A new study has shown that young men are threatened when their female signficant others are more successful than them, ultimately triggering their fear that the partner might leave them – and it’s exactly this fear which usually gets them.

The researchers conducted their study, published online in the Journal of Personality and Social Psychology, on heterosexual couples in the U.S. and the Netherlands – though personally I’m not sure that’s really representative for other countries.

“There is an idea that women are allowed to bask in the reflected glory of her male partner and to be the ‘woman behind the successful man,’ but the reverse is not true for men,” wrote lead author Kate Ratliff, an assistant professor of psychology at the University of Florida.

The research suggests (though it’s still debatable) that men project their loved one’s success as a feeling of their own failure – something which if true, is a matter which should really be studied further.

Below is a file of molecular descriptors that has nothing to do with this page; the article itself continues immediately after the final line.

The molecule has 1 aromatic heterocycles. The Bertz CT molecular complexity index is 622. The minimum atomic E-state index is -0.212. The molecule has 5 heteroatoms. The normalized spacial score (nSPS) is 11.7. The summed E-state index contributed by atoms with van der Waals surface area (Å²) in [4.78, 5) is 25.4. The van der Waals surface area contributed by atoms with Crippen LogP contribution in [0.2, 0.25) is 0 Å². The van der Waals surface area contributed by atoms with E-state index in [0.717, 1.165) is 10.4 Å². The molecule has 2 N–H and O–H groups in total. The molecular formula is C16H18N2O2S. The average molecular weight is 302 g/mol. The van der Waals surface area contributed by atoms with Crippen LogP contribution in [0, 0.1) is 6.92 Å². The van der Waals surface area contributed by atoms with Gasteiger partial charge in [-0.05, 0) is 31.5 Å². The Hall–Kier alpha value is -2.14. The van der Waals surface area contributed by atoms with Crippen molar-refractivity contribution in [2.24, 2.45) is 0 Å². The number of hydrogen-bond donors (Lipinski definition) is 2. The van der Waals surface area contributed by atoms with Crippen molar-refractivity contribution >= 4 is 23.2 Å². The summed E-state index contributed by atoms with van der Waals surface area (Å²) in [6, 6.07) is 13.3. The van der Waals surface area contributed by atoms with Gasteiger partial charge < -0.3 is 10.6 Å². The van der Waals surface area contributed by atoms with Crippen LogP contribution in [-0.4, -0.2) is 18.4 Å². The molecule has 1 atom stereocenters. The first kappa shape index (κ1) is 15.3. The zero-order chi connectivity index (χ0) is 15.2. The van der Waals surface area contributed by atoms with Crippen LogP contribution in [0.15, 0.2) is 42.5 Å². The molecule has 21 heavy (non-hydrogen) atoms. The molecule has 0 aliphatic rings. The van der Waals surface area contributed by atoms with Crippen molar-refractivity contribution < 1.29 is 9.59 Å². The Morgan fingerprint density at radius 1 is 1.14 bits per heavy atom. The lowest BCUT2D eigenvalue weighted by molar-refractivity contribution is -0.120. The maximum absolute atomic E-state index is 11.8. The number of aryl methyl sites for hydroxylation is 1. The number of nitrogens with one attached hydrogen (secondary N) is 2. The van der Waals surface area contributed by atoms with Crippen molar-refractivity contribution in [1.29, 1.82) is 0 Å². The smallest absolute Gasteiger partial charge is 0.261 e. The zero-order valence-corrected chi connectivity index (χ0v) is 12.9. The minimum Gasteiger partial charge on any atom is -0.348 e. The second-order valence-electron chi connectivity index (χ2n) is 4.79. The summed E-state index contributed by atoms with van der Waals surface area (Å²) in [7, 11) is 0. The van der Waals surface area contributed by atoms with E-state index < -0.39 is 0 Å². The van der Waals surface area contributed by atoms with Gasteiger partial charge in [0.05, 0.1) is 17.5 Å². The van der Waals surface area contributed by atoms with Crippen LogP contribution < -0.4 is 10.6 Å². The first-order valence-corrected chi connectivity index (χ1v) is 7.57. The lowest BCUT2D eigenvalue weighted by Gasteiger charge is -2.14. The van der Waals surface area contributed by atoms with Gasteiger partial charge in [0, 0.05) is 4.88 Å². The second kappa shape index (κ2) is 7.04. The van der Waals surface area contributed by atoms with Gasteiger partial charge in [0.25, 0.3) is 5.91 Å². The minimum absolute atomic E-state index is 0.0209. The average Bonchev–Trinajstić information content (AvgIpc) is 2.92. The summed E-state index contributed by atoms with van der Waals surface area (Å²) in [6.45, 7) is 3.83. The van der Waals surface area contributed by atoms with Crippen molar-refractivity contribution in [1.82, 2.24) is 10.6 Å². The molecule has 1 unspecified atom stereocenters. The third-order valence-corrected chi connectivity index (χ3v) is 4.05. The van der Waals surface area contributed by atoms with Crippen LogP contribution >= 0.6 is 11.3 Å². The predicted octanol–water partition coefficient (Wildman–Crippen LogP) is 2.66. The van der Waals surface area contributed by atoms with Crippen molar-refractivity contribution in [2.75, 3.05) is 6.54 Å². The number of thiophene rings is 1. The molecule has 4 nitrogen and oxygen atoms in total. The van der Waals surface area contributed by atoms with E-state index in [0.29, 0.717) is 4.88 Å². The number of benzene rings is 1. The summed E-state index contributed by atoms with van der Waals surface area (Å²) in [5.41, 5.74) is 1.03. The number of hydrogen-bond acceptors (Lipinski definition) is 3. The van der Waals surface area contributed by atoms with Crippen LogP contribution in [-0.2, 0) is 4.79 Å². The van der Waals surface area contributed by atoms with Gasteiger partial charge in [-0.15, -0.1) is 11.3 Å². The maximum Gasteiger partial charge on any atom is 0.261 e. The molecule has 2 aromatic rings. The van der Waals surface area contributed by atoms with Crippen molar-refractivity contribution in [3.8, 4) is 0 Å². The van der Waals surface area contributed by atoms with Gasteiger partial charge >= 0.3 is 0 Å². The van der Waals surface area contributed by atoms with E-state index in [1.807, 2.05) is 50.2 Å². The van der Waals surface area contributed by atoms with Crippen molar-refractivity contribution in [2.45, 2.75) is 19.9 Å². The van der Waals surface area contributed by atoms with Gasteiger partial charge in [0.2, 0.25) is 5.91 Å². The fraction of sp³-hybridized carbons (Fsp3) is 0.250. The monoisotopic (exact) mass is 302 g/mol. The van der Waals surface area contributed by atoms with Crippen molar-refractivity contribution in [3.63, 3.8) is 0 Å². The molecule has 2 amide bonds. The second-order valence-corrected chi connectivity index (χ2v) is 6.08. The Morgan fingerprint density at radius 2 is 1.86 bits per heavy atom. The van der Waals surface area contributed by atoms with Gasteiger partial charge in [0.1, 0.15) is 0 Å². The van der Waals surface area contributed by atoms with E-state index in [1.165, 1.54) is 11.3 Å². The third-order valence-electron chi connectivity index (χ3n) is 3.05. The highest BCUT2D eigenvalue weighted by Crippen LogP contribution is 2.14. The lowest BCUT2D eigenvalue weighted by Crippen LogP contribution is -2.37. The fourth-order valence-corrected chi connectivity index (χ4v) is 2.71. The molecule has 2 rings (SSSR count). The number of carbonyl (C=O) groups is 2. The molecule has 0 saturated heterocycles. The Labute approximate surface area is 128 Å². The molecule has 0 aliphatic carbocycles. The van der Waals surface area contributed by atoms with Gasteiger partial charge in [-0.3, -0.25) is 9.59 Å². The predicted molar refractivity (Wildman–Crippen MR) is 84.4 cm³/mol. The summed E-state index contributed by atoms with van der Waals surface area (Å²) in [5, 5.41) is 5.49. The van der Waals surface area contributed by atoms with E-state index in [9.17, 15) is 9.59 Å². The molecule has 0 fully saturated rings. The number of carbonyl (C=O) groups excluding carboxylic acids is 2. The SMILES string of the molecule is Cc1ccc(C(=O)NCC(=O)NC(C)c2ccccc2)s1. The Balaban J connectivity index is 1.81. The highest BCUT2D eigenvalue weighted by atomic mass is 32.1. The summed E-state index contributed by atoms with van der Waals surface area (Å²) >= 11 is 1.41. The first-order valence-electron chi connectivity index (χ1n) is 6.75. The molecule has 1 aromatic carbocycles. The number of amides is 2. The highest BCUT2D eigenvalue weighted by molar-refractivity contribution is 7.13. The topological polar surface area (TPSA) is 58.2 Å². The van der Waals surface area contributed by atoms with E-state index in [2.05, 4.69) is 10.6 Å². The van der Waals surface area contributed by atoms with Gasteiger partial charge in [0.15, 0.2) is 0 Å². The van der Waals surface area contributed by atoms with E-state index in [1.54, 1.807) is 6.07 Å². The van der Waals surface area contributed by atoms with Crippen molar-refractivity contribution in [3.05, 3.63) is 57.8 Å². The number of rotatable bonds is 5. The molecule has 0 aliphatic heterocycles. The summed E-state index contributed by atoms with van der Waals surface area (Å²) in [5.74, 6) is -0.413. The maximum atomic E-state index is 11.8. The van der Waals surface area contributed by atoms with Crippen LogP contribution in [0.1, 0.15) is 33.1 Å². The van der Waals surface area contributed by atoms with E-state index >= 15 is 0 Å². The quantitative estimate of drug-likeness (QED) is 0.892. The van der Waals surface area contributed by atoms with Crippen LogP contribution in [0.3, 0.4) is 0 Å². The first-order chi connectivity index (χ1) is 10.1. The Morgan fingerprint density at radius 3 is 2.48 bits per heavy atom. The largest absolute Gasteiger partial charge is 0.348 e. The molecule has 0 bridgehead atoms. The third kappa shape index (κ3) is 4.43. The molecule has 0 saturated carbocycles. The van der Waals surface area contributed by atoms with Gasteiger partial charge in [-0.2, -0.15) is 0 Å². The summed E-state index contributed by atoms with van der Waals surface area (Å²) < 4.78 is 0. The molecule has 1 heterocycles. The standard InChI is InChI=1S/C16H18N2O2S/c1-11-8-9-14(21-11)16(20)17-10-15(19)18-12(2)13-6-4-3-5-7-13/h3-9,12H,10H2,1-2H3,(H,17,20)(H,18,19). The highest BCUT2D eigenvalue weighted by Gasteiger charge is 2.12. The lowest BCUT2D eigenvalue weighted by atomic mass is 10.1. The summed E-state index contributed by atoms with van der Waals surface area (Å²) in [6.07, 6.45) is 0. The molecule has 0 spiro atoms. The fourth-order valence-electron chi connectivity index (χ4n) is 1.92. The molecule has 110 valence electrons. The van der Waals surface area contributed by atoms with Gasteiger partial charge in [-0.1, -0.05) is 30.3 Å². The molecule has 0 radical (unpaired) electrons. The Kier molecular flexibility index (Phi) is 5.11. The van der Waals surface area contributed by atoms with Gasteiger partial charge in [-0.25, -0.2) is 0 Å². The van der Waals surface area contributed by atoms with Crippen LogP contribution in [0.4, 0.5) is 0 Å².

The study surveyed five experiments which features 500 men and women from college campuses (again, probably not the most representative environment).

“From a very young age, boys’ playtime interaction tends to be marked by dominance-striving,” the authors wrote. “Young girls also pursue individual goals within social groups, but tend to do so while simultaneously striving to maintain group harmony.”

“Having a partner who experiences a success might hurt men’s implicit self-esteem because ambition and success are qualities that are generally important to women when selecting a mate,” the authors wrote. “So thinking of themselves as unsuccessful might trigger men’s fear that their partner will ultimately leave them.”

Journal reference: Ratliff, K. A., & Oishi, S. (2013, August 5). Gender Differences in Implicit Self-Esteem Following a Romantic Partner’s Success or Failure. Journal of Personality and Social
Psychology. Advance online publication. doi: 10.1037/a0033769